The 3rd Annual AFI International Film Festival wrapped up this past week. For those who don't know, AFI DALLAS came to be when a local film dude with deep pocket wanted to open up a Dallas branch of the famed AFI Film Institute. What we got instead was a pretty decent film festival. It now ranks as one of the top 20 film festivals in the country and has grown pretty steadily in each of it's first three years. We pretty much get the same lineup more or less as SXSW and some of the top films from Sundance. Luckily, I work for a company that is a creative sponsor; we do a shit load of post work for the festival. That means that every year, I get my hands on a shiny Silver Star All Access pass. Here are my highlights (don't worry, NO SPOILERS):
1. BIG FAN is the directorial debut for THE WRESTLER screenwriter Robert D. Siegel and stars Patton Oswalt (yes that Patton Oswalt) in an amazing dramatic performance. This film reminds me of those fantastic, intimate character dramas from the early 1970s. Oswalt stars as a hardcore New York Giants fan, who's obsession with his favorite team and player completely defines him as a person, especially when faced with huge moral dilemma. 5 out of 5 stars.
2. 500 DAYS OF SUMMER takes the old cliched story of boy meets girl romantic dramedy and breathes new life in it. For anyone who's fallen head over heals for someone, only to find blank stares in return, this film is for you. Director Marc Webb does a superb job of blending together many genres and actually making it work. The film includes a great surreal musical number, as well as incorporating animation and an unconventional story structure. Also, the film wouldn't have been as convincing as it was without the performances by Joseph Gordon-Levitt and Zooey Deschanel. Gordon-Levitt is as close to gold as it comes nowadays, and Deschanel actally does more than stare at the camera for 90 minutes. 4.5 out of 5.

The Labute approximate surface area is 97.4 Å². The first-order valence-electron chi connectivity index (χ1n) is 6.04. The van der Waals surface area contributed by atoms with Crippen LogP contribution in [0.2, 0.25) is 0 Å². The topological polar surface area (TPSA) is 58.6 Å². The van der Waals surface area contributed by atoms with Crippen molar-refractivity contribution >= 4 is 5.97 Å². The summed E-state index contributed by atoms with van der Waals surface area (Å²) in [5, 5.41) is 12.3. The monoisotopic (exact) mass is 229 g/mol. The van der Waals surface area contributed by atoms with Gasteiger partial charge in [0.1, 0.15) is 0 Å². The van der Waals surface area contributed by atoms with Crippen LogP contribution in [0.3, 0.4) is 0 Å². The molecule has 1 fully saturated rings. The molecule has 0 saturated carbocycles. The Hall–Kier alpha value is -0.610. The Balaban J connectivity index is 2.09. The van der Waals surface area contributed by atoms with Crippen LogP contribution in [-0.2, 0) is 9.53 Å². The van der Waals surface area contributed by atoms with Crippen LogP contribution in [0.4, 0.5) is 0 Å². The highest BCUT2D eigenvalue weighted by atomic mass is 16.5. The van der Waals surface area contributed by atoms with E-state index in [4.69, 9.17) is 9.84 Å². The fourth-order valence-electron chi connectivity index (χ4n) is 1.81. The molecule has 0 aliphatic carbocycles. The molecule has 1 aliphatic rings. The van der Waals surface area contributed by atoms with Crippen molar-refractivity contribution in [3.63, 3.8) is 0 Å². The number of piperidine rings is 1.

4-7. Great Documentaries: PROM NIGHT IN MISSISSIPPI (4 out of 5 stars) chronicles the first ever integrated prom in a small town in Mississippi (in FUCKING 2008!!!) thanks to Morgan Freeman. Racism lives on in the south! FOOD, INC. (4 out of 5 stars) shows us just where our food supply comes from (90% of it from 4 corporations, yummy!). ROCK PROPHECIES (4 out of 5 stars) showcases one of the most successful rock photographers of the past forty years. And ART & COPY (3.5 out of 5 stars) pulls back the curtain on big advertising and shows us the titans of the industry.
8. GIGANTIC was the winner of the Grand Jury Prize, and I'm not sure why. This film taps into almost every indie film cliche: quiet, loner, quirky lead; quiet, loner, quirky love interest; quirky, funny co-workers; loud mouth, over-bearing father of love interest; really cool parents who understand and accept said quirkiness; oh, and a hip indie music soundtrack. Paul Dano and Zooey Deschanel are wasted. John Goodman is funny at times. New York is beautifully photographed. Oh, and Zooey shows us her Deschanels for the fist time (half a point for that). 2.5 out of 5.
9. THE MISSING PERSON on the surface has a lot of promise. You take one of the great actors working today (Oscar nominated Michael Shannon), cast him as an old school private detective with a shady past who drinks too much and smokes like a chimney. Then you throw in some intrigue about a 9/11 survivor on the lam and PRESTO, you have yourself a great noir mystery. Eh, not so much. This film is so clunky, so misguided, so weighted down it takes forever to find it's direction (atmosphere can only carry a film for so long). Just a mess. 2 out of 5 stars.